There are numerous explanations for the Calgary Flames’ dominance in the early half of the 2018-19 campaign. Credit can be divided and allocated among the Flames’ solidified goaltending, tightened defence, or surging offence. However, there is one pivotal component that binds all of these playing aspects together: leadership, personified by the coaching staff under the direction of head coach Bill Peters. In this hallmark 2018-19 NHL season, we’ll examine certain aspects of his coaching style that have made such an impact in the Flames’ performance.
Under Peters, the Flames rank among the best in the NHL, battling the powerhouse Winnipeg Jets (22-9-2) and Nashville Predators (22-11-2) for Western Conference supremacy, while holding a competitive 22-11-2 record of their own. While books could be written about the depth and intricacy of Peters’ coaching, here we’ll observe one small aspect of his leadership style. In short, Peters balances toughness and motivation, an equilibrium that, for this season at least, has rocketed his Flames straight to the top.
When the Going Gets Tough, Peters Gets Tougher
On Oct. 13, during a Saturday engagement versus the Colorado Avalanche, the Flames allowed two goals in the opening minutes to give the Avs a 2-0 lead. Shortly after, Peters called a timeout, assembled his team, and gave them an unfiltered piece of his mind (from ‘Peters’ screaming pep-talk wakes up Flames, inspires late rally and OT win,’ The Calgary Sun – 10/14/18). The coach was not happy about his team’s early lapse and he was not afraid to let them know. After his fiery “pep talk”, the momentum of the game shifted, the Flames battled back, and in a brief overtime period, Johnny Gaudreau notched the game-winner to steal the victory.
Wake-up calls have been consistent with Peters throughout the season when the Flames are caught napping. Last Friday during practice, “Peters blew his whistle, spit out a few words unsuitable for young children,” and made the players do some punitive “extra skating,” according to the Calgary Sun’s Kristen Anderson (from ‘Flames notes: Backlund looks ready for action,’ – The Calgary Sun – 12/14/18).
This was in response to the near-loss to the Philadelphia Flyers on Dec. 12, when the Flames came from behind to capture a 6-5 victory. It was an impressive comeback, but the Flames trailed 5-3 until the final minutes before notching two clutch goals to force the Flyers into overtime. Once again, Gaudreau was the overtime hero.
While it’s nice that the Flames won, Peters made no secret about his scorn for close calls such as that. Following the narrow victory, he made sure his message was delivered loud and clear, like in last Friday’s practice. What ensued was a weekend of winning, as the Flames topped the Minnesota Wild 2-1 on Saturday before smashing the St. Louis Blues 7-2 on Sunday.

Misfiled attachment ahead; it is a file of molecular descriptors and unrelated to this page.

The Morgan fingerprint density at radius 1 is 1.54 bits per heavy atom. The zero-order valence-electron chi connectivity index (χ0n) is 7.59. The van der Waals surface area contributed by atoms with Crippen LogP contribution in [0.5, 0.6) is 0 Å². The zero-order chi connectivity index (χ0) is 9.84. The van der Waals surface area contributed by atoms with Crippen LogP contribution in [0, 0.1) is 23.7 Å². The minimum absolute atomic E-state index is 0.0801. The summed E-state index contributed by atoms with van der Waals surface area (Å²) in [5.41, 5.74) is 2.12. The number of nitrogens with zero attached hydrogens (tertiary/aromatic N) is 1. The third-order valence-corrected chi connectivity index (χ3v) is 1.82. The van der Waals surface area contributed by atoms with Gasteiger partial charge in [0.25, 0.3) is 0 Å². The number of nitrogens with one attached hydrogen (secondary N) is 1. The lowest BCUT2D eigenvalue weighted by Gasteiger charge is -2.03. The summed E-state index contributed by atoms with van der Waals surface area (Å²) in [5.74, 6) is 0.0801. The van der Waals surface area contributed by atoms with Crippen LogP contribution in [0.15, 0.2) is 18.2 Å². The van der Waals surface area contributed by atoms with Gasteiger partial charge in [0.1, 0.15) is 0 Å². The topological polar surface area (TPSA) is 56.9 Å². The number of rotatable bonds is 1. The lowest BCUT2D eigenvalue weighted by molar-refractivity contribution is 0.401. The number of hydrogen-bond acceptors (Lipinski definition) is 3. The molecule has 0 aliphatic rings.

Such is Peters’ coaching style. When the going gets tough, he is not afraid to respond in kind. His blunt, no-nonsense coaching has been a welcome addition to the Flames, shown most clearly on the scoreboard each night and in the standings as well. Whether from late in-game comebacks or from explosive improvements in following nights, Peters knows what he is doing and the payoff has been substantial.
The Motivator: Peters Never Shy to Show His Players Love
Bluster is not the only means by which Peters energizes his players. From numerous interviews and public comments, the Flames’ coach has shown himself to be an open and encouraging leader, not shy to express love or admiration for his hockey club.
Never short of kind words, Peters can regularly be seen commending both his team’s overall performance and the progress of individual players and units. Case in point is his upbeat Nov. 25 interview, following the Flames’ 6-1 victory over the Arizona Coyotes. It was an interesting night, when Peters endured that notorious stray puck to the face, forcing him to briefly leave the game for medical attention. In the postgame interview, Peters stitched up and in good humour, warmly lauded the performance of his lineup, as well as the development and acclimation of his younger players to the team.
On Saturday, Nov. 17, Peters praised the performance of goalie David Rittich in a postgame interview, after the Flames beat the Edmonton Oilers 4-2. “He made some great saves,” said Peters. “He allowed us to build a game and then score a huge power play goal in the second… He gave us a chance to get better, and I know the guys would appreciate that.”
In that interview, Peters applauded his team, crediting the Flames’ various lines for their contribution to the victory. Similar words have been heard from the head coach throughout the season. Given the consistent results, Peters’ motivation seems to be conducive to his team’s success.
Heading into the halfway point of his first year behind the Flames’ bench, Peters is proving to be a leader who can effectively speak his mind. He is not afraid to have difficult conversations with his team, nor does he hesitate to speak warmly of his squad. In Peters, the Flames have found a coach with both strength and compassion.
This balance has been a boon to the Flames’ deep and talented lineup, uniting and energizing the team, and beating a path towards one of the most successful seasons that the Flames have ever had. Many are saying that this Calgary Flames squad is the best that the city has seen in over 25 years. That recognition is in no small part owed to the leadership of the head coach, who has been exceptional.